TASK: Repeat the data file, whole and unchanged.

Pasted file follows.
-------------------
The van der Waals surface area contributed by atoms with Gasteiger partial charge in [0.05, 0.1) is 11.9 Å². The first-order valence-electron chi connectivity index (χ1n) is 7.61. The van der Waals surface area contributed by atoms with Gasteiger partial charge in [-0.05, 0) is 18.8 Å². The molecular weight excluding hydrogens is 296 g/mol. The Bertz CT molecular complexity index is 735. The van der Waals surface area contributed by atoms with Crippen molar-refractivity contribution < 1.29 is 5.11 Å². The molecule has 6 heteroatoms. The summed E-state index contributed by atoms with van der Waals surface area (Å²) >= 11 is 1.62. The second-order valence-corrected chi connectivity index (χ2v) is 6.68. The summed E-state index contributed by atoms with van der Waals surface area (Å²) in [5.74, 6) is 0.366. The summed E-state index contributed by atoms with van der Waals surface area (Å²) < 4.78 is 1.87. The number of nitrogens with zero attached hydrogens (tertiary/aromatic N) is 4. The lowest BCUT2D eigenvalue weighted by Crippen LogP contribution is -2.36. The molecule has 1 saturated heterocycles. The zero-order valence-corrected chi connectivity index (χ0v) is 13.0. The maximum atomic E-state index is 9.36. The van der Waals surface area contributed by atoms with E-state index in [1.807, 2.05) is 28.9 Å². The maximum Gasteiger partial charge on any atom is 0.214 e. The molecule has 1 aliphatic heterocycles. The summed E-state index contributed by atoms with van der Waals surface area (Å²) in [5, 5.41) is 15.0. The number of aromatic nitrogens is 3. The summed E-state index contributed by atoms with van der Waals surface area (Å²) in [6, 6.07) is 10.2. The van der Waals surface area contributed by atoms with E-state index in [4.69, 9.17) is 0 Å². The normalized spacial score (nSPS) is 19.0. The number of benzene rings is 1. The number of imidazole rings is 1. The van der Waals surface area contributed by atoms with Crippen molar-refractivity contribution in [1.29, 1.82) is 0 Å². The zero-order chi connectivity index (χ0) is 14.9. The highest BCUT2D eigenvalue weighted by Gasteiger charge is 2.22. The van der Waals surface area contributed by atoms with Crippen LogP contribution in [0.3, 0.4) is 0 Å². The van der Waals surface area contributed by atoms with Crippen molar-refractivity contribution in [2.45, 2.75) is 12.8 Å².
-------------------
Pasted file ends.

The van der Waals surface area contributed by atoms with Gasteiger partial charge in [0.05, 0.1) is 11.9 Å². The first-order valence-electron chi connectivity index (χ1n) is 7.61. The van der Waals surface area contributed by atoms with Gasteiger partial charge in [-0.05, 0) is 18.8 Å². The molecular weight excluding hydrogens is 296 g/mol. The Bertz CT molecular complexity index is 735. The van der Waals surface area contributed by atoms with Crippen molar-refractivity contribution < 1.29 is 5.11 Å². The molecule has 6 heteroatoms. The summed E-state index contributed by atoms with van der Waals surface area (Å²) >= 11 is 1.62. The second-order valence-corrected chi connectivity index (χ2v) is 6.68. The summed E-state index contributed by atoms with van der Waals surface area (Å²) in [5.74, 6) is 0.366. The summed E-state index contributed by atoms with van der Waals surface area (Å²) < 4.78 is 1.87. The number of nitrogens with zero attached hydrogens (tertiary/aromatic N) is 4. The lowest BCUT2D eigenvalue weighted by Crippen LogP contribution is -2.36. The molecule has 1 saturated heterocycles. The zero-order valence-corrected chi connectivity index (χ0v) is 13.0. The maximum atomic E-state index is 9.36. The van der Waals surface area contributed by atoms with E-state index in [1.807, 2.05) is 28.9 Å². The maximum Gasteiger partial charge on any atom is 0.214 e. The molecule has 1 aliphatic heterocycles. The summed E-state index contributed by atoms with van der Waals surface area (Å²) in [5, 5.41) is 15.0. The number of aromatic nitrogens is 3. The summed E-state index contributed by atoms with van der Waals surface area (Å²) in [6, 6.07) is 10.2. The van der Waals surface area contributed by atoms with E-state index in [4.69, 9.17) is 0 Å². The normalized spacial score (nSPS) is 19.0. The number of benzene rings is 1. The number of imidazole rings is 1. The van der Waals surface area contributed by atoms with Crippen molar-refractivity contribution in [1.29, 1.82) is 0 Å². The zero-order chi connectivity index (χ0) is 14.9. The highest BCUT2D eigenvalue weighted by Gasteiger charge is 2.22. The van der Waals surface area contributed by atoms with Crippen LogP contribution in [0.3, 0.4) is 0 Å². The van der Waals surface area contributed by atoms with Crippen molar-refractivity contribution in [2.45, 2.75) is 12.8 Å².